- Created 73 new government councils and commissions which mired Californian businesses in crippling regulations - such as the California Energy Commission which, among other things, required a three-year review process before any new power plants could be constructed. Could he think of any better way to increase energy costs?
- Proposed to raise taxes again in 1970 by $1.1 billion, but his proposal was defeated by a legislature which apparently was more fiscally conservative than him.
- Grew the state bureaucracy by 20%, from 158,000 to 192,000.
- Increased taxes in 1971 by $508 million - equivalent to $6 billion in today's dollars. This round of tax hikes included a new alternative minimum tax and increases in the personal income tax and the bank and corporate tax.
- Increased welfare payments by 43%, after he booted 510,000 off the dole for no net impact in welfare costs.
- Raised taxes in 1972 by $1.1 billion, or $12.5 billion in today's dollars, which consisted of increases in the sales tax and the bank and corporate tax.
- More than doubled state income taxes from $7.68 per $1000 of personal income to $19.48.
- Fought against initiatives similar to Prop 13 in 1968 and 1972.
- Overall, he tripled state revenues from $2.9 billion to $8.6 billion.

As President, Reagan:
- Increased government debt a whopping 40.9% his first term and 40.2% his second term.
- Cut tax rates in 1981 - but allowed "bracket creep" from inflation and payroll tax increases to more than offset these tax cuts.
- Increased government spending 14.5% his first term and 7.4% his second term.
- Raised taxes in 1982 by close to 1% of GDP, making it the largest peacetime tax increase in American history.
- Increased government spending from 27.9% to 28.7% of GDP - that's more than Ford and Carter combined.
- More than doubled foreign aid.
- Increased federal entitlements, such as Social Security and Medicare, from $197.1 billion in 1981 to $477 billion in 1987.
- Lowered income tax rates overall, especially for the wealthy, but replaced those income tax cuts with various hidden taxes such as the gas tax which hit low-income households disproportionately hard.
- Expanded the power of the IRS.
- Promised to eliminate the Departments of Education and Energy - yet failed to do so. In fact, the Department of Education's budget more than doubled to $22.7 billion.
- Halted the momentum for deregulation which Carter created.
- Increased the economic costs of regulation.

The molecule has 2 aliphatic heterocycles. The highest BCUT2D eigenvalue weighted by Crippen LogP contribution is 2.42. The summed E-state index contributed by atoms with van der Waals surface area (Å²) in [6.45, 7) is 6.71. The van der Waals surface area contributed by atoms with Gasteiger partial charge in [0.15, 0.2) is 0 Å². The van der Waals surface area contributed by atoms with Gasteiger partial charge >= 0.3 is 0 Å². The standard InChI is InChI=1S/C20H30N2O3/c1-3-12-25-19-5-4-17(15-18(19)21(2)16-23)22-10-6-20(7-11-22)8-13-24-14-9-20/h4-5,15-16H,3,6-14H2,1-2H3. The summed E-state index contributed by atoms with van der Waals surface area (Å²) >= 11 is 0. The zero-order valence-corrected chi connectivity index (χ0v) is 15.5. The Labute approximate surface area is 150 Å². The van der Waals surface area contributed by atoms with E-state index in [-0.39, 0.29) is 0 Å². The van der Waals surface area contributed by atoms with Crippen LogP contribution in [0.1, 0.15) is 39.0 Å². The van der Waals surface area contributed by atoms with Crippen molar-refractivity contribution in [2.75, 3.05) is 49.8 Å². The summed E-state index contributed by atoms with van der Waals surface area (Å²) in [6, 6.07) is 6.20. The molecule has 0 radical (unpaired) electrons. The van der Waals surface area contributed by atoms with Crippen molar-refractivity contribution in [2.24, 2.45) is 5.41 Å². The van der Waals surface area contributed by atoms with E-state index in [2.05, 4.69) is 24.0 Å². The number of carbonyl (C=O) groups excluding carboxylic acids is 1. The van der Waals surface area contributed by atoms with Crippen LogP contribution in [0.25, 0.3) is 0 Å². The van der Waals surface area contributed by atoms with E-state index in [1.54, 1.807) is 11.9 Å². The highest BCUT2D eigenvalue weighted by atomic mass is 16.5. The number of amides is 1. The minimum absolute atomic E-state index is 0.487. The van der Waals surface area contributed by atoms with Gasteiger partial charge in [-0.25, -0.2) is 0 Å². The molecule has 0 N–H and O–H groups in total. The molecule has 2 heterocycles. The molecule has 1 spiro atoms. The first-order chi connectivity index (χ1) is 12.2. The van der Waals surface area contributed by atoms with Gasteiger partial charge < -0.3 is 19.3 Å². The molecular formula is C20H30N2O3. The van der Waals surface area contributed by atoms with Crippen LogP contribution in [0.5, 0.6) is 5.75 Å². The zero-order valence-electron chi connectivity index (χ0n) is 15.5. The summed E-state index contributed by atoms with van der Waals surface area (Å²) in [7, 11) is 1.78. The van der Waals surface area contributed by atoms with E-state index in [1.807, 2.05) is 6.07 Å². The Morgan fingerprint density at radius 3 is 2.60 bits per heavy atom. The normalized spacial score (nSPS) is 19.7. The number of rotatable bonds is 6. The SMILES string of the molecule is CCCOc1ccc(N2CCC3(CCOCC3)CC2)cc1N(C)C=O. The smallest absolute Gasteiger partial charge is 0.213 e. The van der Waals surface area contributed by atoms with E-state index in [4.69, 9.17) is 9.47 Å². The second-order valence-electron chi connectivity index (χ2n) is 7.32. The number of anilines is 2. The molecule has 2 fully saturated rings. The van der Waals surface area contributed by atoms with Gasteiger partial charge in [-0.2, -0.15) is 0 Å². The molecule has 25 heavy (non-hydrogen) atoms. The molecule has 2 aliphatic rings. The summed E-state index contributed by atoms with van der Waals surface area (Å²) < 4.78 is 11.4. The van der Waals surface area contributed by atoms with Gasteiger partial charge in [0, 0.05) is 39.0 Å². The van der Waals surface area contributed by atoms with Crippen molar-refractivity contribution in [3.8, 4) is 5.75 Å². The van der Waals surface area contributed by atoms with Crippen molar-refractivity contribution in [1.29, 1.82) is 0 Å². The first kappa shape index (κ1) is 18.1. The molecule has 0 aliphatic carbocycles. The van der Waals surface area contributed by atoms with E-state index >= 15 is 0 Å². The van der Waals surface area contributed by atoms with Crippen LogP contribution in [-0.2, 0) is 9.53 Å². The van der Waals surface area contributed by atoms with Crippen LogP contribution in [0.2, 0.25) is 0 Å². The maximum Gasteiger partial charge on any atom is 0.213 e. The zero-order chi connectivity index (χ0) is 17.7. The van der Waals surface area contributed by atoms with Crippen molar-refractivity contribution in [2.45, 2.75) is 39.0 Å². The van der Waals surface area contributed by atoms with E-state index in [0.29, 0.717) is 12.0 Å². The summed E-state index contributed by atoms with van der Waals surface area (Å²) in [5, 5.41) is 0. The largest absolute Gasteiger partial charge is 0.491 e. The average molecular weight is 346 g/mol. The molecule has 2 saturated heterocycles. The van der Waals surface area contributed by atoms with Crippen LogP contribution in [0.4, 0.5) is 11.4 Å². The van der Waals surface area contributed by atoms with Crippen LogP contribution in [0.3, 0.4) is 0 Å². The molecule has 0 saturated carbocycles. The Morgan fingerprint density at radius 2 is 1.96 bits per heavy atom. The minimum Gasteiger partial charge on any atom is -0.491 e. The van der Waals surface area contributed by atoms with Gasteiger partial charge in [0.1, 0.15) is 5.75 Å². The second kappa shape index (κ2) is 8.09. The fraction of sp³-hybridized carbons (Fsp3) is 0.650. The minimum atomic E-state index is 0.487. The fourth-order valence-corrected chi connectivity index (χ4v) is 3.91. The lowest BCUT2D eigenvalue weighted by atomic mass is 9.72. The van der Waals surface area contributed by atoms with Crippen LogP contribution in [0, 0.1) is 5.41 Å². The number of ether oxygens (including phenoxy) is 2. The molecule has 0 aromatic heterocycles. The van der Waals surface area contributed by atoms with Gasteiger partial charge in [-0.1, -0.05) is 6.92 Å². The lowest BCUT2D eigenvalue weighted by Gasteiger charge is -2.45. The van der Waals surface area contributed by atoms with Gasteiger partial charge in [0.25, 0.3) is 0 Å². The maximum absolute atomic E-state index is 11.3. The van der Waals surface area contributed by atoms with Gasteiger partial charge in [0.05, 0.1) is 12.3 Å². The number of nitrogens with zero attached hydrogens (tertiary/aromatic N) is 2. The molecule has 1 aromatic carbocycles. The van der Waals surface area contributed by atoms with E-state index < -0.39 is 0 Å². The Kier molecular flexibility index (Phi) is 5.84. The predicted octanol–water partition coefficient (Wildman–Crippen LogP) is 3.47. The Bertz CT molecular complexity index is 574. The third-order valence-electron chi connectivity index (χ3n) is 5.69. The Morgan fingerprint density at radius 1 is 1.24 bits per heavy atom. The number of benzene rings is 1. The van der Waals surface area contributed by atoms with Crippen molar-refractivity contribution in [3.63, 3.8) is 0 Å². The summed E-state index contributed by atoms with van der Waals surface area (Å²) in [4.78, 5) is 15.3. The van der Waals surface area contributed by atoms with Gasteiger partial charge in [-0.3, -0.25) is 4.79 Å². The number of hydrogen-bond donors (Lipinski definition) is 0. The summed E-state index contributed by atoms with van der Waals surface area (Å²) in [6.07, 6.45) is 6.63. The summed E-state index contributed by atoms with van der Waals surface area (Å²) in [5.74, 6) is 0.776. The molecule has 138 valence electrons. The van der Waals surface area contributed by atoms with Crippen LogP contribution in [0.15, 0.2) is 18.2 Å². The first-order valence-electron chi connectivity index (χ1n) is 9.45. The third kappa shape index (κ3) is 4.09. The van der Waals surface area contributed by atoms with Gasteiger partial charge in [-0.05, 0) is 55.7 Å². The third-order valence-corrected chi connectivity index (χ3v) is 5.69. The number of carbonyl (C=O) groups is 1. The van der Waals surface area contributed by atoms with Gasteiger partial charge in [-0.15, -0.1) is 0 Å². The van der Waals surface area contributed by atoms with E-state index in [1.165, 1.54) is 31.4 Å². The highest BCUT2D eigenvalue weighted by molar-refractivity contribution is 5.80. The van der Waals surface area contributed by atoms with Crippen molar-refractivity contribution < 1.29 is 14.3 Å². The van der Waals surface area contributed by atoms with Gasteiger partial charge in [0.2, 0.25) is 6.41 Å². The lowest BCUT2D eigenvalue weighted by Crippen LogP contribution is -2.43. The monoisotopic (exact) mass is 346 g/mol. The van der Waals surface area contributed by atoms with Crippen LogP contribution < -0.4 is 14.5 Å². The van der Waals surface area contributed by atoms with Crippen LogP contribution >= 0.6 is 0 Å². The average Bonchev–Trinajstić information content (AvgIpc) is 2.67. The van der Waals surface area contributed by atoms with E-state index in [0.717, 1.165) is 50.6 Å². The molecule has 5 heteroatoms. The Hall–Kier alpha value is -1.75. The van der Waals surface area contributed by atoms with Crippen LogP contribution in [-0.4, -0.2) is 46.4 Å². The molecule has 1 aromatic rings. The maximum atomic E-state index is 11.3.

- Increased the size of government bureaucracy by an additional 230,000 workers.
- Restricted trade by doubling the portion of imports under quotas and other trade restraints.
- Used dubious doublespeak such as "revenue enhancements" to hide the fact that he was raising taxes by eliminating tax credits and deductions which many businesses and middle income Americans benefited from.
- Increased marginal tax rates on 40% of Americans with the 1986 Tax Reform Act.
- Supported the FDA and wanted to expand OSHA, among other regulatory agencies.
- Increased the debt-to-GDP from 32.5% to 53.1%.
- Backed off trucking deregulation, which even Ted Kennedy favored.
- Raised taxes a total of 11 times.

Reagan was no fiscal conservative or free market capitalist. As Governor of California, he raised taxes and expanded the size and scope of government in every conceivable manner - and as President of the United States, he might have cut income tax rates, but he did so while eliminating or reducing many important tax credits and deductions, peppering the US economy with hidden taxes, raising payroll taxes, and allowing inflationary "bracket creep" to overtake the benefits of his tax rate cuts. Moreover, government spending, deficits, and the national debt all increased when Reagan was President. Its time for Republicans to turn their back on this Big Government RINO and forge ahead with real dedication to fiscal conservatism and free market capitalism.

All of the information presented here was culled from:
* The Two Faces of Ronald Reagan and The Myths of Reaganomics by Murray Rothbard, an economist who received his PhD from Columbia University, taught at Brooklyn Polytechnic Institute from the mid 1960s to the mid 1980s and was S.J. Hall Distinguished Professor of Economics at the University of Nevada, Las Vegas.
* The Sad Legacy of Ronald Reagan by Sheldon Richman, the editor of The Freeman, published by the Foundation for Economic Education.
* Reagan's Forgotten Tax Record by Bruce Bartlett, a former adviser to Ronald Reagan.
* National Debt by US President from Wikipedia.